German as the official language of state

Authored by: Ulrich Ammon , David Charlston

The Position of the German Language in the World

Print publication date:  September  2019
Online publication date:  August  2019

Print ISBN: 9781138717657
eBook ISBN: 9781315157870
Adobe ISBN:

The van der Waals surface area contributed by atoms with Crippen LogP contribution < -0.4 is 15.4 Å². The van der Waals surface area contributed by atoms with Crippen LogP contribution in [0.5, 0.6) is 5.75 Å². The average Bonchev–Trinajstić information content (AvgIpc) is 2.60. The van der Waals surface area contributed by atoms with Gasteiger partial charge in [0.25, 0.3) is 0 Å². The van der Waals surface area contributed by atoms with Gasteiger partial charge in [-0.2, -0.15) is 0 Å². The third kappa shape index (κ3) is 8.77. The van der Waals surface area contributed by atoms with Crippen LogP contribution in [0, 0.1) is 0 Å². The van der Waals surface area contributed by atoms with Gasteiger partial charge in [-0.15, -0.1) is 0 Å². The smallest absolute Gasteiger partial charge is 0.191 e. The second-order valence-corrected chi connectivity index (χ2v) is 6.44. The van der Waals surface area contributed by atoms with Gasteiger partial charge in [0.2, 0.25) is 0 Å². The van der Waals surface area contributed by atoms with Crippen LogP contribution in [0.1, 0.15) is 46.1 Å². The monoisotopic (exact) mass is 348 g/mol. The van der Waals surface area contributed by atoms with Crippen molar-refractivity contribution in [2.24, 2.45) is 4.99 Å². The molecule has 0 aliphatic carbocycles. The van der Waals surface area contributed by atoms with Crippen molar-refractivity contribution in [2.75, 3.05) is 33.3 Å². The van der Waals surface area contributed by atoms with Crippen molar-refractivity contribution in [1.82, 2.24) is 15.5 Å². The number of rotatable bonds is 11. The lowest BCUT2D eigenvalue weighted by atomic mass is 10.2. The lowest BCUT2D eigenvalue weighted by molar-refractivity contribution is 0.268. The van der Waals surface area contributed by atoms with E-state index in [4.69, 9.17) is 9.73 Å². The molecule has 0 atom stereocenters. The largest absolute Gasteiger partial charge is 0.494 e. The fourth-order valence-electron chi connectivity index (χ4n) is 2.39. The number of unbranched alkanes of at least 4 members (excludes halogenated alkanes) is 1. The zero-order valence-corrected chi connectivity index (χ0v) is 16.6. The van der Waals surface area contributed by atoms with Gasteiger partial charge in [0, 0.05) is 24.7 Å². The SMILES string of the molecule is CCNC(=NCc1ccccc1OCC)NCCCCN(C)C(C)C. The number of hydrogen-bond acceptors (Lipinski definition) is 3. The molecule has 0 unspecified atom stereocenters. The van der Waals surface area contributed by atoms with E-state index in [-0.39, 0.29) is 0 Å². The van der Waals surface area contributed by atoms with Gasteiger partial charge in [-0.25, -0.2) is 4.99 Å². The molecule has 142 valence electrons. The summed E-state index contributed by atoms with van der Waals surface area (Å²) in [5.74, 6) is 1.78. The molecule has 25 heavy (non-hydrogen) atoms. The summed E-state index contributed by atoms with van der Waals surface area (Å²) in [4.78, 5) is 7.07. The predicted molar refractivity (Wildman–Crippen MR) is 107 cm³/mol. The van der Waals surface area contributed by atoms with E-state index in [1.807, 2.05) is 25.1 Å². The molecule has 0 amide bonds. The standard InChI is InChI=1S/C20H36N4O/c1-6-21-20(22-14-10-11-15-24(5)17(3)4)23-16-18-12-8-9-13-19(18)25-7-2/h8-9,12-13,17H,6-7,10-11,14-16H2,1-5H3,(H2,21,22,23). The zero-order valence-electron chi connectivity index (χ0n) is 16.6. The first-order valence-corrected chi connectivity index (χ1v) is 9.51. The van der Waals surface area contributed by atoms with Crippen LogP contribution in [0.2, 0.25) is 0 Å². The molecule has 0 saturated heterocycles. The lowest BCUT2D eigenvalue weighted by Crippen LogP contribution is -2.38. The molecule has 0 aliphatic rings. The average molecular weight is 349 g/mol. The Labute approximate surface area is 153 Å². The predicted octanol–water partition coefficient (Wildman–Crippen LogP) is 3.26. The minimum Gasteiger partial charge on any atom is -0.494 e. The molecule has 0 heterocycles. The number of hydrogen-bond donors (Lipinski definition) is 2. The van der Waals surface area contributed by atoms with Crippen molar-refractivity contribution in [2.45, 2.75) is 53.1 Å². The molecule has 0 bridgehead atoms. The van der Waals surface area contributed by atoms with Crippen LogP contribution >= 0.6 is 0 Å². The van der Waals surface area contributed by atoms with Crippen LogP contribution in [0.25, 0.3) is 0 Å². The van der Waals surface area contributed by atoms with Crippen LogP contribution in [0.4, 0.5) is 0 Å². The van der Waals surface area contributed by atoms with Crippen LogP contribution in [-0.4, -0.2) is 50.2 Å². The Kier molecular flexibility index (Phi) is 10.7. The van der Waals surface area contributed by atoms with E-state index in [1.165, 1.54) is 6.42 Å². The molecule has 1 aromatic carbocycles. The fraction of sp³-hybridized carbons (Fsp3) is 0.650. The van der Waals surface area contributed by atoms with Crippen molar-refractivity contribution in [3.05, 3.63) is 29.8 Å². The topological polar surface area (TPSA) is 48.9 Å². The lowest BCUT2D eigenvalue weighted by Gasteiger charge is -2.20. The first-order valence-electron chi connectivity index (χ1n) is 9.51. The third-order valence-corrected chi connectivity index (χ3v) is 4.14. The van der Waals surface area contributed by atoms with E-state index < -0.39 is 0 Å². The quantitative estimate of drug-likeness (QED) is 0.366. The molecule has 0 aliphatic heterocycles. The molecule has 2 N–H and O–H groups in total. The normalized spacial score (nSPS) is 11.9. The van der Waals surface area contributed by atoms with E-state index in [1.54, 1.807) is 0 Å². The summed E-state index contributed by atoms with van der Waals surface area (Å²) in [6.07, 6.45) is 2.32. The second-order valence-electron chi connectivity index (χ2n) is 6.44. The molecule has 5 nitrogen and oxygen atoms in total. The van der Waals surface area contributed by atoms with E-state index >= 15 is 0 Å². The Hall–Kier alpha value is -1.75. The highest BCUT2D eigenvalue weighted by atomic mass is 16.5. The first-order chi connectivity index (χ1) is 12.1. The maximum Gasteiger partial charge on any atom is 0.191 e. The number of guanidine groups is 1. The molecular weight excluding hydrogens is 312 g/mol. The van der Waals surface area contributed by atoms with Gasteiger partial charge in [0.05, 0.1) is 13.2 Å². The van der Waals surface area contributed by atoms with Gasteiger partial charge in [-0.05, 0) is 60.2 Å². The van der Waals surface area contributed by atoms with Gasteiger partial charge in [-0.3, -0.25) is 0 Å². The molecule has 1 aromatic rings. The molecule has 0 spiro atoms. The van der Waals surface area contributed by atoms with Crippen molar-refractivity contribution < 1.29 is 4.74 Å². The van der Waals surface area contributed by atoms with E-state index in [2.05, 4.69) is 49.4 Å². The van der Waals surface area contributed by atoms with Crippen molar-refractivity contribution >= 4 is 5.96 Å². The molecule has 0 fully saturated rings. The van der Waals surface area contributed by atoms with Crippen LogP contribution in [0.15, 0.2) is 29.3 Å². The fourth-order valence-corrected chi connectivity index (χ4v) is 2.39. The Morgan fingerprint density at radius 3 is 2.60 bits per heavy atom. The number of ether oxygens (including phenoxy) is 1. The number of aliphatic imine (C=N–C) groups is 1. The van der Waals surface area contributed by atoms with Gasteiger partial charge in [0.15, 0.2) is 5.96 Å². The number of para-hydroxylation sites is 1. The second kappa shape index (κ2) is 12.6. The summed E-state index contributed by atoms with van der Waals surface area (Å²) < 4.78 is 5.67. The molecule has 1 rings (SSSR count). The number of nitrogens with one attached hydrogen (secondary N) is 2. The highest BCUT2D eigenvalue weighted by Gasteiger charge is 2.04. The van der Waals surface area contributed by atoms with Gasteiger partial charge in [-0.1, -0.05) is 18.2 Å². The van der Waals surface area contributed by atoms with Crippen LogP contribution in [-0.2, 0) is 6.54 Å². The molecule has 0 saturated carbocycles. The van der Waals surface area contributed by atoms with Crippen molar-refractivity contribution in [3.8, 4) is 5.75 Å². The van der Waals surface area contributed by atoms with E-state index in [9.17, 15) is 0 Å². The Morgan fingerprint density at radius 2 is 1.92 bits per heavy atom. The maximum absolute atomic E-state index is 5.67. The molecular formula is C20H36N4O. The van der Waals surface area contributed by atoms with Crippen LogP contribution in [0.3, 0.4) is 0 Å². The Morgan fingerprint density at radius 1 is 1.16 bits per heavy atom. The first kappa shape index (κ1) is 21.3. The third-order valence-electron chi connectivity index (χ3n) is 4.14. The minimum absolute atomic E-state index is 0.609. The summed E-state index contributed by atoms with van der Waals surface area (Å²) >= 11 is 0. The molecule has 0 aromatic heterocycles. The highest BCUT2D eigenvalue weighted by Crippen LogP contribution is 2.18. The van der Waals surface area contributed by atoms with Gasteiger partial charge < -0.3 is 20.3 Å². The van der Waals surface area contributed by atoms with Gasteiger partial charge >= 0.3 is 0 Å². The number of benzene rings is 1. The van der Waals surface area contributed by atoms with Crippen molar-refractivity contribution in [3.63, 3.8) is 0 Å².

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As with speaker numbers and economic strength (Ch. C), the number and size of countries in which a language is the official language of state can also be used for characterisation or as an indicator of global position (e.g. Conrad/ Fishman 1977: 7–13; Haut Conseil 1986: 14f.; Jernudd 1987). In the case of several countries with the same official language, this will be preferred for “international communication in the wider sense” (internationally, but not interlingually; Ch. A.3). With otherwise identical conditions, this also increases the probability that others will have contact with this language and experience its communication potential, which can therefore motivate learning of the language (Ch. A.7). Anchorage within several states is thus a potentially position-strengthening factor. It can play a part in guaranteeing a privileged position in international organisations or conferences (Ch. H.3). It can also influence curriculum decisions on foreign languages to be learnt. Every state also grants protection and promotion to its official languages, not least through the associated preferential position within the school system (Kloss 1969b: 549). These factors can all strengthen the global position of the language and also its survival chances in each country. Only languages which are not official languages of state anywhere are seriously threatened with “extinction” by falling completely out of use (Ch. E).

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